Lately, I heard from Mum’s conversation to her family that Mum’s mother (whom I shall now refer to as PawPaw, which is the cantonese term for “Grandma” or “Grandmother”), was resting in bed at a regional hospital in Hong Kong. She was previously based at a residential care home, which at the time proved wonderful, especially when the family secured a move from private to public, because the steep medical bills were causing a financial strain on the whole of the family. In recent days, PawPaw was reported to be resting in bed with no disfigurement to her face, and more importantly breathing on her own without an oxygen mask or tube. She was however on IV fluids for food, and I assume pain killers like paracetamol. However, PawPaw could no longer communicate in ways that the family would take for granted. She could somehow listen to conversations and hear the voices of her children and medical staff, but she could only find the physical strength to stretch her toes or kick her feet.

Fortunately, all of Mum’s siblings and my parents were able to source the extra money to make last-minute arrangement to fly out to Hong Kong to see PawPaw, which is really special indeed. I know it has been difficult for most to make immediate arrangements, as quite a number of Mum’s family already travelled to Hong Kong only a couple of months ago. It is not cheap to travel to Hong Kong, unless you can secure a bargain and travel at the right days and season.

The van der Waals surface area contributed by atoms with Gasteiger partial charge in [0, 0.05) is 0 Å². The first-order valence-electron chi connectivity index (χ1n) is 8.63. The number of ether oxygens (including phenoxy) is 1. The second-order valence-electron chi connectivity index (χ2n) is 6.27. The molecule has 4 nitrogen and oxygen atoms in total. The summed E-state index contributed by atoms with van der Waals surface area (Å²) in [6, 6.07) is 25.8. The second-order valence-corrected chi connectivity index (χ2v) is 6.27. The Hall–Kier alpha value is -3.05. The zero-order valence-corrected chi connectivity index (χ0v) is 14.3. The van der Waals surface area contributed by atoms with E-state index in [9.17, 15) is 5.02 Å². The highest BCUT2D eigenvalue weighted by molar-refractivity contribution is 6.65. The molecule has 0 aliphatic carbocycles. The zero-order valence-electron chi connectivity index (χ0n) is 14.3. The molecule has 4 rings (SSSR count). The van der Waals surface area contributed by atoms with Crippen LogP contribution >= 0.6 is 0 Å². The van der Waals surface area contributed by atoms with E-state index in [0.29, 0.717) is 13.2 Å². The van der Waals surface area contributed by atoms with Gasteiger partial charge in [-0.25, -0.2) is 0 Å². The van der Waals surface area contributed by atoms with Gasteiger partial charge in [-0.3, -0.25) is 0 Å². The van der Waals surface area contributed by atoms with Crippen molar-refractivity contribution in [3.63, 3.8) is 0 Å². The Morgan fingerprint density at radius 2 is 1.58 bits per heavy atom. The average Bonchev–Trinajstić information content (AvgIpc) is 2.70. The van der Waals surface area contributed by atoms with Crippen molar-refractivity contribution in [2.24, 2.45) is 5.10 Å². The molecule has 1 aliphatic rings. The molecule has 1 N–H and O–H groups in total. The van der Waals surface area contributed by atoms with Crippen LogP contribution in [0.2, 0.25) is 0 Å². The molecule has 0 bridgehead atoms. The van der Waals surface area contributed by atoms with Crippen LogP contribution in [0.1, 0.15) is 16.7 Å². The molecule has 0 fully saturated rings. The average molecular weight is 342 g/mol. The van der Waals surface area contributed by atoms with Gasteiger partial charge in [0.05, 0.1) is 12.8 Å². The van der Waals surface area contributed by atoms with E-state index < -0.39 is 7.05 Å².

On Wednesday 30th December 2016, when I was preparing to wake up to get ready for work, I received a few text messages from Dad in Hong Kong giving his usual updates and sharing some bits of banter. I received a peculiar text message towards 6am to say that a missionary from a local church had popped by to visit PawPaw to pray with her and the family. Seemingly, it was a long prayer and when they reached the end to say Amen, PawPaw muttered something, which my parents assumed was… you know, to acknowledge God’s authority and make agreement of His promises of a prayer of intercession, as you do. Dad mentioned that PawPaw looked so calm and at peace after the prayer, that he thought it was time. A weird thing happened seconds later when the family members left the room, as the alarm from PawPaw’s stat machine was sounding. Dad had thought she had eventually stabilised, but since my Dad is the only white bloke in a room full of cantonese speaking locals (including family), the latest text that I received was to clarify that PawPaw had indeed passed away.

The most powerful thing that I want to bring home and share in this reflection is that the family and the local missionary shared a time of prayer and reading of the Scriptures. In fact, the missionary lady was reading Psalm 23 which is PawPaw’s favourite passage of Scripture (and a common favourite as believers grow older and know their own “timing”). The very moment that everyone intercessed in agreement in God’s Word with a very affirmed Amen, PawPaw had actually breathed her last. The fascinating thing is that PawPaw passed away peacefully and of course, made her peace with the LORD. The encouraging highlight to recognise from this difficult time of griefing is that PawPaw has been a born-again believer for a good number of years. In fact, it was my own Mum who introduced Jesus Christ to her mother, which then filtered to the majority of the family, except for one.